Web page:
Gallery of Vintage Advertisements Over the Years:


Floris and Le Kid, atomizers by Marcel Franck, c1923 advertisement




1920s Catalog images:













Fate of the Company:

Good news! The Marcel Franck perfume atomizer company has been resurrected under new ownership of Bernard Dennery, who is the grandson of Marcel Franck and great grandson of Leopold Franck, who first entered the world of perfume atomizers and founded the company in 1882.

The Marcel Franck company blossomed after it's unique atomizers topped bottles from affluent perfume companies like Molinard, Worth and D'Orsay all the while lending even more value to the flacons themselves from the prestigious French glassmakers of Galle, Baccarat, Lalique and Saint-Louis. Collectors of perfume flacons may be more familiar with these examples than the general public.

The company thrived in the atomizer business up until the 1970s, when mass made simple spray mechanisms were favored over the refined examples that the Marcel Franck company was known for and the company ceased operations in 2001.

Beginning in 2011, under leadership of Mr. Dennery, the restored company has created new and improved atomizers based on the original Art Deco 1935 designs of the patented Escale and the Fizz atomizer, which uses the Venturi method of vaporization instead of the usual bulb style. These atomizers have been internally redesigned using the latest technological advances to ensure optimal operation and are 100% made in France.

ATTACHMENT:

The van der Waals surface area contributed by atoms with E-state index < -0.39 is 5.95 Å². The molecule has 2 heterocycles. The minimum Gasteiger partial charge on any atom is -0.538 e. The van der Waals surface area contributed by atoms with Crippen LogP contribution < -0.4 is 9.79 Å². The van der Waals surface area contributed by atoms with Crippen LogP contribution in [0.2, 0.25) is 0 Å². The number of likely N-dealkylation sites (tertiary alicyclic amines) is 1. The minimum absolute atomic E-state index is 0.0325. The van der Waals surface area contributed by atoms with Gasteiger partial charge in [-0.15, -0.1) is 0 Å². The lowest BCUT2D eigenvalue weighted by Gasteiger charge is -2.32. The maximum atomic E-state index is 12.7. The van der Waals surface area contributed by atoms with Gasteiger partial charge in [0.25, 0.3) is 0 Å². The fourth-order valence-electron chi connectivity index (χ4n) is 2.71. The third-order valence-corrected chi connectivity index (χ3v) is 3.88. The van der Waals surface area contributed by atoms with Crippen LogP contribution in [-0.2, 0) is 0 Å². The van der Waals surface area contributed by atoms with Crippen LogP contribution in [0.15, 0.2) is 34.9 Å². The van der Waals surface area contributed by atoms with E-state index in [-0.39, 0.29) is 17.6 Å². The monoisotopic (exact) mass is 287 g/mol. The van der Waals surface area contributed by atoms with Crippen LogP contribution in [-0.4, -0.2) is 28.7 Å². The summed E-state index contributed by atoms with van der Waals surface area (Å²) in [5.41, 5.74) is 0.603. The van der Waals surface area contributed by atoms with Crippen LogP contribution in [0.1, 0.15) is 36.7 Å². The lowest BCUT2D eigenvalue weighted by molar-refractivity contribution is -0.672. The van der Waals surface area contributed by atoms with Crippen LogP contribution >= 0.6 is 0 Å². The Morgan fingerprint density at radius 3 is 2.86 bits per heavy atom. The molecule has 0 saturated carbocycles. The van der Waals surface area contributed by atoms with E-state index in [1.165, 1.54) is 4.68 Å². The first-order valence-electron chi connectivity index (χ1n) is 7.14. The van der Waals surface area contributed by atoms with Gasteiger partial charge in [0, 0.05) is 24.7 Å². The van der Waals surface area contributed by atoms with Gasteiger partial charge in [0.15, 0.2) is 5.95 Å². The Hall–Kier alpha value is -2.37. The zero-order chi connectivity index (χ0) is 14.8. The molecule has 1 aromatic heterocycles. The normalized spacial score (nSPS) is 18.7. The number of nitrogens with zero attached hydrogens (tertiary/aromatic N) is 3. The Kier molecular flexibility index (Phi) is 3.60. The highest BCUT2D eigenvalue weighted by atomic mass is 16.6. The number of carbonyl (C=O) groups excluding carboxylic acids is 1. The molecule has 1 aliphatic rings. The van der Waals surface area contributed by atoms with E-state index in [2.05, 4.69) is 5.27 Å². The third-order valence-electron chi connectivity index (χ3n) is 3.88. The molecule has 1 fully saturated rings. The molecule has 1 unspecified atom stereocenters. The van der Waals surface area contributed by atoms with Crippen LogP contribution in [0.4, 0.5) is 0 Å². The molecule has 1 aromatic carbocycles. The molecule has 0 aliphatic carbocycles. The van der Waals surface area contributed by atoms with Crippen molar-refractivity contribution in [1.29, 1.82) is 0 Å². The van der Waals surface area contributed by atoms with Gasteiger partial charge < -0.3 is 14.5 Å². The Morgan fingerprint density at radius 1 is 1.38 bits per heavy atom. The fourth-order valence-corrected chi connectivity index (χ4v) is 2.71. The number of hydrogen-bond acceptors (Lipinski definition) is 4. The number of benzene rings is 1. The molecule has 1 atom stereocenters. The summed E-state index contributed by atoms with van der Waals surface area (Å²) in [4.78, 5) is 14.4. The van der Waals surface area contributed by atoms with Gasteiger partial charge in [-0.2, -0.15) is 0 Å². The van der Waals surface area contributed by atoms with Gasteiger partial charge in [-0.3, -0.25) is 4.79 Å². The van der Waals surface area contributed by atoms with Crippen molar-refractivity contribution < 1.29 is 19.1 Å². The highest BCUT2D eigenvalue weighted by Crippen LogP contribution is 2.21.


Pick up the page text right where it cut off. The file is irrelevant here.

The Escale is offered in two versions: one with a spray mechanism integrated in the mount (for which, a new patent has been filed) and the other with the traditional Venturi system. Not only does the company produce the atomizer hardware, but in keeping with the company's heritage, it manages to incorporate exquisite art glass flacons hand crafted in Murano Italy or by other talented European glass/crystal blowers in combination with their atomizers, so that one may fill their bottle with their favorite perfume. A special Baccarat crystal flacon, an updated example of a version first used in 1955, is also offered, this time, topped with a palladium plated atomizer.

Marcel Franck is also finishing the development of a revamped version of the old Le Weekend, a beautiful and extremely successful ladies hand bag atomizer. This new atomizer will integrate a system which will allow it to be filled directly from sealed perfume bottles by pumping out the perfume, similar to how the Travalo atomizer works, but more refined and luxurious.

Luxury is again in vogue with the proliferation of niche and smaller private perfume companies popping up and wanting something much more deserving of an opulent perfume, a chic flacon with an elegant atomizer to match. And this is exactly what they will find in the Marcel Franck atomizers and flacons, which are not only pleasing to the eye, but will help keep the perfume preserved due to their distinctive airtight hardware, made up of brass and electroplated in either palladium or gold.

1 comment:

  1. Is there some way to date these atomizers? I found one today at a thrift store. On the bottom, in raised letters is 'Marcel Franck Paris' and four vertical hash marks under a square-root sign. The bulb has hardened on this bottle, but otherwise it seems in working order. I'd love to be able to repair and use it! (And I wish I could ID the dregs of the old perfume in it... truly luscious stuff.)